Faces – in keeping with the overall drab Matt colours of their clothes, boots or clogs etc, I avoided my usual bright gloss colours and toy soldier faces with pink cheek dots etc. Instead I chose a subtle mouth or lip colour ( a trace of carmine red) and a darker flesh using Revell Afrikabraun (or desert brown) instead of flesh.
To add that grungy, muddy feel of children out on the moors or getting mucky playing around the Parsonage, I used a brown shade or wash of Citadel Agrax Earthshade on flesh, faces and folds.
The Branwell ‘problem’
The two packs I bought from Annie Norman at Bad Squiddo were all female.
As I failed to find any suitable 28mm boy figures, I set about converting one of the girl figures into a red haired brother Branwell boy figure.
Filing down an excess of plaited hair, I covered the rest of the luscious plaited locks with an old hooded travelling cape (it were wet, dark and cold up on those moors) made of tissue paper and PVA.
I considered adding breeches or trousers with tissue paper and PVA but thought that Branwell as a boy was the only one in Victorian times who could get away with bare legs and ankles. The parson’s three surviving daughters probably could not.
Branwell’s poems show a familiarity with the classical and heroic epic, so I painted him bare legged, just wearing his ankle boots. His trouser legs are probably rolled up and he is wearing an old smock to look like a classical hero with tunic and cape. All make-believe or possibly real, playing around with that dual use notion.
Branwell (left) and Charlotte (right). Branwell’s cloak hood needs defining by shadow.
Basing is onto 1 penny MDF bases from Warbases, with PVA used to fix a rough mix of grassy flock and fine Cornish beach sand to suggest the moors. Appropriate enough as the Bronte children’s mother was born and grew up in Penzance, not far from the source beach in Cornwall.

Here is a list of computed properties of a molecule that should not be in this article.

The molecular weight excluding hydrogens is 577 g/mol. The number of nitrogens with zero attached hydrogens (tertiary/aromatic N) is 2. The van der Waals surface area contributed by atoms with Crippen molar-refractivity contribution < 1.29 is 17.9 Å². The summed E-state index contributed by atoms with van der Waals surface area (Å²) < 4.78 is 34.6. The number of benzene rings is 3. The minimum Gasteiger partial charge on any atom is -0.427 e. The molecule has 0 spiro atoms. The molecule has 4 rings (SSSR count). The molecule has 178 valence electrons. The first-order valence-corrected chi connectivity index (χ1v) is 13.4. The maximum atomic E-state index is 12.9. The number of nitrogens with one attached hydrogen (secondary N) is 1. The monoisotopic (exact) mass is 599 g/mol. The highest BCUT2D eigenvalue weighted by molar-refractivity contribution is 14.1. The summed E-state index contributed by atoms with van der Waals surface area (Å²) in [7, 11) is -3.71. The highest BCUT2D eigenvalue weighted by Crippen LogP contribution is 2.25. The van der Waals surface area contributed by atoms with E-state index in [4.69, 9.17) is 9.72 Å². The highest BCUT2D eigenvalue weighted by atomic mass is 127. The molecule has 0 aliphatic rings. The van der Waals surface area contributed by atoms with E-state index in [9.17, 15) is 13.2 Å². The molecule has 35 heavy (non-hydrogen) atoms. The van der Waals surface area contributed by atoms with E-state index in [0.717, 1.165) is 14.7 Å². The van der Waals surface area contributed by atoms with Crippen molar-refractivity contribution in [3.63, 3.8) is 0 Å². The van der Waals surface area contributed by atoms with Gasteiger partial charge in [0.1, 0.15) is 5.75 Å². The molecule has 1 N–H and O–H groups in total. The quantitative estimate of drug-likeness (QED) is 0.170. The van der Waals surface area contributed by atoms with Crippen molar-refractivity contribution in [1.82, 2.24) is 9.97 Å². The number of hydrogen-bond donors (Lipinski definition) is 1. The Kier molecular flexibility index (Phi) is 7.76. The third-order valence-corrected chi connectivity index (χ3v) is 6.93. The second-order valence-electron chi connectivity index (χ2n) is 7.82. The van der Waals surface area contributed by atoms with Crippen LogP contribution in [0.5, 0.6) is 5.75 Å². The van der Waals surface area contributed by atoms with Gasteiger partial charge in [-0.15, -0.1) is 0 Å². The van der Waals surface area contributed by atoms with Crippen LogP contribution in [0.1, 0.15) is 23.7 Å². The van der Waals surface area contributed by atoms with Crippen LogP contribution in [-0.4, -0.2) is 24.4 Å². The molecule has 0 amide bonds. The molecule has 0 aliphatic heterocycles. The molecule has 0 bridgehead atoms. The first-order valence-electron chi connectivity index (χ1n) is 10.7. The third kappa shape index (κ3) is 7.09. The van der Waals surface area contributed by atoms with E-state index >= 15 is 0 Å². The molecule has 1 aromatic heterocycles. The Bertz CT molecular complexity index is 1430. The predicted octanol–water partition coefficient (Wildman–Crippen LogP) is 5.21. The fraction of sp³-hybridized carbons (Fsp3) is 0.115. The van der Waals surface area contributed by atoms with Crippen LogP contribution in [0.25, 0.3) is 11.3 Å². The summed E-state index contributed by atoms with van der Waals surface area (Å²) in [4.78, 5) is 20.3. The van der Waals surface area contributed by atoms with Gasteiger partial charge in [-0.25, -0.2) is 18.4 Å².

Hopefully gritty and northern enough? Until I can go up on the moor and gather some proper Yarkshire grit and dirt.
Battling the Bronte Sisters
These figures are great for duelling games using simple ‘parry and lunge’ (Gerard de Gre) dice or card rules from Donald Featherstone’s Solo Wargaming.
A quick trip into town on dull family business was enlivened by popping into several charity shops (sadly no plastic tat, but a mass of obscure WW2 aircraft, mostly foreign 1/72 kits in one – resisted) and The Works.
The Works had a tiny selection of a few Nano Metal Figures, mostly Harry Potter / Fantastic Beasts and Halo SciFi, but at good prices – 2 for £3.00.
As a result they should roughly fit with my 40mm figures to 42mm figures. They do slightly tower over my Pound Store Plastic Warriors penny dreadful conversions, which are roughly 32mm. There is only a slight size and build difference between the adults and child / pupil figures in the Harry Potter series.
The shiny colours are not a problem as I like old toy soldier Gloss paint styles. It was the choice of colours that needed work on them to blend them in better as multipurpose civilians. Blue and silver trench coats were quickly repainted in dull khaki, a little more ordinary civilian or secret agent. A green Toy Soldier style base quickly altered the feel of the figures.